Fred Cromer, President of Bombardier Regional Aircraft and Patrick Baudis, Vice President of Marketing provided a briefing on the regional market and product news about the CRJ and Q400 at the Regional Airline Association on September 24th.
Fred set the stage by focusing on Bombardier’s market leadership in North America. The company serves more than 450 airports, 1,700 routes, and 2.5 million flights while carrying 115 million passengers annually, as shown in the slide below:
Bombardier states that it is present at 40% more airports, has 25% more routes, operated 35% more flights, and carried 25 more passengers than Embraer in the North American market. In North America, in terms of the number of single-aisle aircraft in operation, Bombardier has a strong market position.
With more than 1,250 aircraft in service in North America, Bombardier’s presence is currently close to that of Airbus in the single aisle fleet.
Patrick Baudis, VP of Marketing, spoke about improvements to Bombardier’s aircraft family, including the Q400 and CRJ.
The Q400 has up to 20% lower seat cost, up to 90 seats, more range and hot and high performance, and dispatch reliability over 99.5%. It is now the first 90 seat turboprop, with a new interior designed for low-cost carriers. Last week the first 90 seat version was delivered to SpiceJet in India. Bombardier has obtained 75 recent orders for new turboprops in the international low cost carrier market, as shown below.
Since the Q400 will be moving from Downsview, Bombardier is taking the opportunity to examine potential efficiencies and improvements to the production process, including the potential for using subassemblies produced apart from the final assembly line, but no decisions have yet been made.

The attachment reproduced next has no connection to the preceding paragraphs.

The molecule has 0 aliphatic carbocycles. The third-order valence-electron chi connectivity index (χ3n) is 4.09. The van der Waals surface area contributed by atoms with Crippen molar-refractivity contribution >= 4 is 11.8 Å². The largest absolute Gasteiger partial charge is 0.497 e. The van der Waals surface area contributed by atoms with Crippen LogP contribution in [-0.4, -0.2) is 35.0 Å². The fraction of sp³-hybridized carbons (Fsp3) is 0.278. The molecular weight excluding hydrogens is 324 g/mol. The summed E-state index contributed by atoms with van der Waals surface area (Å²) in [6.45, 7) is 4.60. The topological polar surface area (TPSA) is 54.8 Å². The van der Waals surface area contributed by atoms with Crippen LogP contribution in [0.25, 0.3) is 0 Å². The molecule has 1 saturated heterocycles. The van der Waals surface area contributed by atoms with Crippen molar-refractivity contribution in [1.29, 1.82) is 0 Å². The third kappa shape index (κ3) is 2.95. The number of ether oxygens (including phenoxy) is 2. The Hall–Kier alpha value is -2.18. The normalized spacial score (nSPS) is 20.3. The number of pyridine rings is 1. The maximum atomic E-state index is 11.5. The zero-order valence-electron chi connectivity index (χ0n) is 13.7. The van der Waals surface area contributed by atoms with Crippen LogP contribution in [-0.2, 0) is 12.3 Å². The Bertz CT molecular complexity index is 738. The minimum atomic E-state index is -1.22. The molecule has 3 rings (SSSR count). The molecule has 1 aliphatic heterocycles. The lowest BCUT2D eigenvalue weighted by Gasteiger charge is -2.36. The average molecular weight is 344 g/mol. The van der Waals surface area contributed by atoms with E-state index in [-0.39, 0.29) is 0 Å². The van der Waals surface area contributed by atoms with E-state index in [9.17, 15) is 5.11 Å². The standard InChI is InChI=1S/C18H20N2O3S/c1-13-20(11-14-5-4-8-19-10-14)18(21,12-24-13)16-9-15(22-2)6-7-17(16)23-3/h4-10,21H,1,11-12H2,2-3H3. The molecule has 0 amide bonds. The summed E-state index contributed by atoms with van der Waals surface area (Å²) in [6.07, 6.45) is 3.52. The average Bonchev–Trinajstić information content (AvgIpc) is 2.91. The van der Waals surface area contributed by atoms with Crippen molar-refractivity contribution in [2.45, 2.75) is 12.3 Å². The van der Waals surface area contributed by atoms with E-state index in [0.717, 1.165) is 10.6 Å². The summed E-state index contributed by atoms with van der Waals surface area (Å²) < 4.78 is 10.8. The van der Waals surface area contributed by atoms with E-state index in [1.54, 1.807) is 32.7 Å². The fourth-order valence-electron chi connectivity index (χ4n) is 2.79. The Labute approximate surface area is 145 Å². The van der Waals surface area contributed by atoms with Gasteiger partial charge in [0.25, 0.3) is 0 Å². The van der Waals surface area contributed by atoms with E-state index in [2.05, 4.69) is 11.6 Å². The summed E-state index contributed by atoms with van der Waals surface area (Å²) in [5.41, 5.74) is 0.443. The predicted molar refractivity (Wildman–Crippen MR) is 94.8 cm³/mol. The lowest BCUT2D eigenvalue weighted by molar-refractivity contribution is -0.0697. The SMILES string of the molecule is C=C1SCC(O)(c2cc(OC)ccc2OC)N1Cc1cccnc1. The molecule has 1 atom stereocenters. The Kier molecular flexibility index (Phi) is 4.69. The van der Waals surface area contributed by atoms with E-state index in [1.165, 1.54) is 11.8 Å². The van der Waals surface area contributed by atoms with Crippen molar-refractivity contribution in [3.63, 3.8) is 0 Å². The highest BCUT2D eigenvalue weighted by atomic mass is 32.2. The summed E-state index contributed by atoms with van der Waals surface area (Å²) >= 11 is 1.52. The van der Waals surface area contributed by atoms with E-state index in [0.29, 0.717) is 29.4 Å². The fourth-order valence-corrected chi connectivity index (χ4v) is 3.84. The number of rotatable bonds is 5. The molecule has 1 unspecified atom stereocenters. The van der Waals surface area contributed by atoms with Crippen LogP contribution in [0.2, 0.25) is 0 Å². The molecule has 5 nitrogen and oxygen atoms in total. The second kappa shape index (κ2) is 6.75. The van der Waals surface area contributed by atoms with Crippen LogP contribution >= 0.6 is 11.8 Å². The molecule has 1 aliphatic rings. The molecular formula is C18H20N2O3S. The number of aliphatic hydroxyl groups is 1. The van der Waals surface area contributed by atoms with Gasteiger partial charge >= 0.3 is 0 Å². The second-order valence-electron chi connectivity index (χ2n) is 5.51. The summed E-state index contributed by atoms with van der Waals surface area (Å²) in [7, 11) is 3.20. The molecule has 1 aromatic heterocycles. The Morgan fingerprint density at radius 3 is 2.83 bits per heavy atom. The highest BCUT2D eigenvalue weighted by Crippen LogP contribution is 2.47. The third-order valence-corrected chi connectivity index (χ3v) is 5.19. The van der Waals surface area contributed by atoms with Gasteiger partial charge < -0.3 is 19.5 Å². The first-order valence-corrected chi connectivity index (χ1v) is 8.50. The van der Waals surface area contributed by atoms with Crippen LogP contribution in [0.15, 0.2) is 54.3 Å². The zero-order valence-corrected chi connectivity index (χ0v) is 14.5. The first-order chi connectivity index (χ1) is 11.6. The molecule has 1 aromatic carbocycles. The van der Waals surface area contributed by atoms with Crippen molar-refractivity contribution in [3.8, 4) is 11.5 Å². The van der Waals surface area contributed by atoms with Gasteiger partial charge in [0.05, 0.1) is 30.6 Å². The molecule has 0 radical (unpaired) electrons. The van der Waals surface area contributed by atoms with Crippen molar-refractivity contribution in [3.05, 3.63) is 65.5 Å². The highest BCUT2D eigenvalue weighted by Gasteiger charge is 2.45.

The CRJ continues to improve, and offers the lowest operating costs in its class. The CRJ-900 is currently scope clause compliant, offers strong reliability, and the new Atmosphère cabin that improves the passenger experience.
A new maintenance program for the CRJ was also introduced today, increasing the time for A-checks to 800 hours, and C-checks to 8,000 hours. Bombardier estimated that this would save about $300,000 per aircraft and result in 14% fewer maintenance days.
With respect to economics, Bombardier claims it is all about physics, as the CRJ-900 is a lighter aircraft than the competing Embraer E175 or E175-E2. The CRJ is lighter, with a lower operating empty weight of 1,500 pounds, the equivalent of about 7 passengers from the former, and 12,000 pounds, or the equivalent of 53 passengers, for the latter. As a result, Bombardier indicated that the CRJ-900 retains an economic advantage over the forthcoming E175-E2 for missions under 750nm, the vast majority of regional operations.
Bombardier has also announced improvements to the CRJ-900, including the ability to operate at airports with temperatures of ISA+40 degrees celsius. This provides operational advantages, allowing full payload operations at challenging airports under hot and high conditions.
The Atmosphère cabin provides passenger improvements and enables airlines to offer a more seamless service that is similar to their mainline aircraft. The cabin redesign, which included the galley and forward lavatory, now offers the only Passenger with Restricted Movement certified lavatory in a regional aircraft.
A key element of the new interior is larger bins, which enable passengers to stow carry-on bags with them rather than gate checking them to their destination. This enables faster turnarounds for the aircraft and fewer potential missed connections from waiting for bags when irregularities occur.
The Bottom Line
Aircraft programs have long lives. The Boeing 737 is now 51 years old and going strong. The CRJ and Q400 are about half as old, and still have considerable life in front of them. Bombardier’s is now clearly focused on providing continuous improvements to these aircraft to meet the evolving needs of their regional airline customers.